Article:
“Ethiopia are almost a textbook case: an Association that’s had serious issues in the past, to the extent that they were even suspended at one point. But then they were able to benefit from the PERFORMANCE pilot project, with the help of a consultant on the ground, and they subsequently qualified for the Africa Cup of Nations this year. It was a similar experience for Cape Verde, who reached the quarter-finals of the same tournament.”
He continued: "Our position and our Statutes require us to be the driving force in terms of how global football is structured, especially in its development. That is the reason that we are guiding the game’s decision-makers towards certain priorities, such as youth and women’s football, which are both crucial to the game’s future.
"We also have structural initiatives like, among others, the systematic registration of players at all levels, and the provision of support to Associations as regards their statutes, their governance and organisation,” he said.
Strengthening domestic leagues
One of the key areas of focus is domestic leagues, which need to be strengthened. But it is a challenge that requires resources and patience, in the opinion of the FIFA official.
“We’re working on the domestic league issue. It’s not an easy task, but it’s critical in the long run. It’s important that more young players blossom within their own national championships rather than leaving as boys to enter European youth academies, but to achieve that we need high-quality leagues that attract fans, merit television coverage, and lastly, appeal to sponsors. It’s a long-term project.”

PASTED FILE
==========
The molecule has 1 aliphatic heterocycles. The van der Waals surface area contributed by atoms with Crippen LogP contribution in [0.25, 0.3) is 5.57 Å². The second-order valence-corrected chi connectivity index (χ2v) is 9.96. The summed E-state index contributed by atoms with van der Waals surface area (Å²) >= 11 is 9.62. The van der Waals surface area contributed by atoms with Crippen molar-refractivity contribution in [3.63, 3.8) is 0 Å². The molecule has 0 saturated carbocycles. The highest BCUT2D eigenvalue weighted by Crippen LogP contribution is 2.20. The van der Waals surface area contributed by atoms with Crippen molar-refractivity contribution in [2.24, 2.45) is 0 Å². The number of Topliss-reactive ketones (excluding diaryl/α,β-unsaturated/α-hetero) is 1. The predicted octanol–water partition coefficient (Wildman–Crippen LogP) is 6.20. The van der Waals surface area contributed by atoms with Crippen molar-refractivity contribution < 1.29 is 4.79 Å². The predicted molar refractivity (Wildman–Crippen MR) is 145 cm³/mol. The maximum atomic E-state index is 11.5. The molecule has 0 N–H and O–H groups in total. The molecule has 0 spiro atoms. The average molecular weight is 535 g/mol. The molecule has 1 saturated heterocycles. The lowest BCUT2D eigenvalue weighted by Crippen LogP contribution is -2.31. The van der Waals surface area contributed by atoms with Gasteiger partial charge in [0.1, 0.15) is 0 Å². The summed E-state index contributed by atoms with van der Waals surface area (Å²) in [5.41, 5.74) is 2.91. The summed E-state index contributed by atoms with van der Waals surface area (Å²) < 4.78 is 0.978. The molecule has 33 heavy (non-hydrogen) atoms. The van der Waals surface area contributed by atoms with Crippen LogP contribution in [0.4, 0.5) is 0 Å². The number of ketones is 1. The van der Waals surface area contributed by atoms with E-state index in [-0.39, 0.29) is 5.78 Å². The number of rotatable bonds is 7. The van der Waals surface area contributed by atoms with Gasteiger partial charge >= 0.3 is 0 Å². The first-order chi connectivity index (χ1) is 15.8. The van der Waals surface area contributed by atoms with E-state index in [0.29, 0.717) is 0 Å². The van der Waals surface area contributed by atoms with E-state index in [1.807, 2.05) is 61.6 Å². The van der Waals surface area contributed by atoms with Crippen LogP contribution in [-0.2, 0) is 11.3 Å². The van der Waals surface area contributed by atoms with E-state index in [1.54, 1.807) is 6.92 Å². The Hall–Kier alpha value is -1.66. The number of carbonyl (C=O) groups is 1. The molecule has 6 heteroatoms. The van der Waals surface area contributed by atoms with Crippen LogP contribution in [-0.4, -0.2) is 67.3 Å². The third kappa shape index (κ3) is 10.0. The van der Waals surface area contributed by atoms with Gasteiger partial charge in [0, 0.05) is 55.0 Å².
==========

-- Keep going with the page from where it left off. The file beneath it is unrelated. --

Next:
As an example, Regenass cites Mauritania. “The Association President wanted to relaunch the league. With the support of the PERFORMANCE programme, they built a television studio in which they produce an hour-long show on the domestic championship every week, which is broadcast on the country’s national channel. And it’s worked, as interest in the league has grown,” he said.
The example of Afghanistan is even more surprising, according to Regenass: “A league featuring different regional sides – created via a reality TV programme – was organised. The matches are held in Kabul and are broadcast on national television. It’s been a great success – the investors are delighted. They’re one of the 12 Member Associations that will benefit from PERFORMANCE next year.”
The Director of Member Associations and Development is keen not to be seen as naively optimistic, admitting that “in certain cases, the projects did not produce results – that can’t be denied.” He added: “It happens, but they’re a minority. I can recall a recent case where the planned infrastructure for the project did not see the light of day, as the funding wasn’t clear enough.”
But in the numerous instances where the projects have had a positive impact on countries, Regenass points out that the will of the relevant Associations is crucial to their success.
“Wherever there is an outstanding level of commitment, the use of development programmes is therefore maximised. At FIFA, we can take part of the credit for this success, because we provide them with the tools, but we’re not blowing our own trumpets: it also comes down to an extraordinary desire on the part of key figures within these Associations – leaders, coaches, educators, volunteers – to drive things forward.”